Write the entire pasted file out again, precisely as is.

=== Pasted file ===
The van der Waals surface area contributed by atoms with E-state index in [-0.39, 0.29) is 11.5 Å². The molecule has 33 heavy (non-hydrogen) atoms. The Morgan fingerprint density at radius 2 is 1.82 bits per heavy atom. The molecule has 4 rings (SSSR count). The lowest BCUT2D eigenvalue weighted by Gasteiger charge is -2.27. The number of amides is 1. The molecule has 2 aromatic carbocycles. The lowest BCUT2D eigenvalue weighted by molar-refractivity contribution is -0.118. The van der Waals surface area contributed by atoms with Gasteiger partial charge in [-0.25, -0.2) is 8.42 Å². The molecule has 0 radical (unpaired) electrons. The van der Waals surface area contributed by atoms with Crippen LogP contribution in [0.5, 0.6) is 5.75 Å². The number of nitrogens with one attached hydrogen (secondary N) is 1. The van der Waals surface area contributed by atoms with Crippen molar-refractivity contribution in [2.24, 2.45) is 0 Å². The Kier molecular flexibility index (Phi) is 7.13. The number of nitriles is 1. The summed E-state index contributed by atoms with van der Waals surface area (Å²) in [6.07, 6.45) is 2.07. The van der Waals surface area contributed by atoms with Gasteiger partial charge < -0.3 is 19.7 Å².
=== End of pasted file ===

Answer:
The van der Waals surface area contributed by atoms with E-state index in [-0.39, 0.29) is 11.5 Å². The molecule has 33 heavy (non-hydrogen) atoms. The Morgan fingerprint density at radius 2 is 1.82 bits per heavy atom. The molecule has 4 rings (SSSR count). The lowest BCUT2D eigenvalue weighted by Gasteiger charge is -2.27. The number of amides is 1. The molecule has 2 aromatic carbocycles. The lowest BCUT2D eigenvalue weighted by molar-refractivity contribution is -0.118. The van der Waals surface area contributed by atoms with Gasteiger partial charge in [-0.25, -0.2) is 8.42 Å². The molecule has 0 radical (unpaired) electrons. The van der Waals surface area contributed by atoms with Crippen LogP contribution in [0.5, 0.6) is 5.75 Å². The number of nitrogens with one attached hydrogen (secondary N) is 1. The van der Waals surface area contributed by atoms with Crippen molar-refractivity contribution in [2.24, 2.45) is 0 Å². The Kier molecular flexibility index (Phi) is 7.13. The number of nitriles is 1. The summed E-state index contributed by atoms with van der Waals surface area (Å²) in [6.07, 6.45) is 2.07. The van der Waals surface area contributed by atoms with Gasteiger partial charge < -0.3 is 19.7 Å².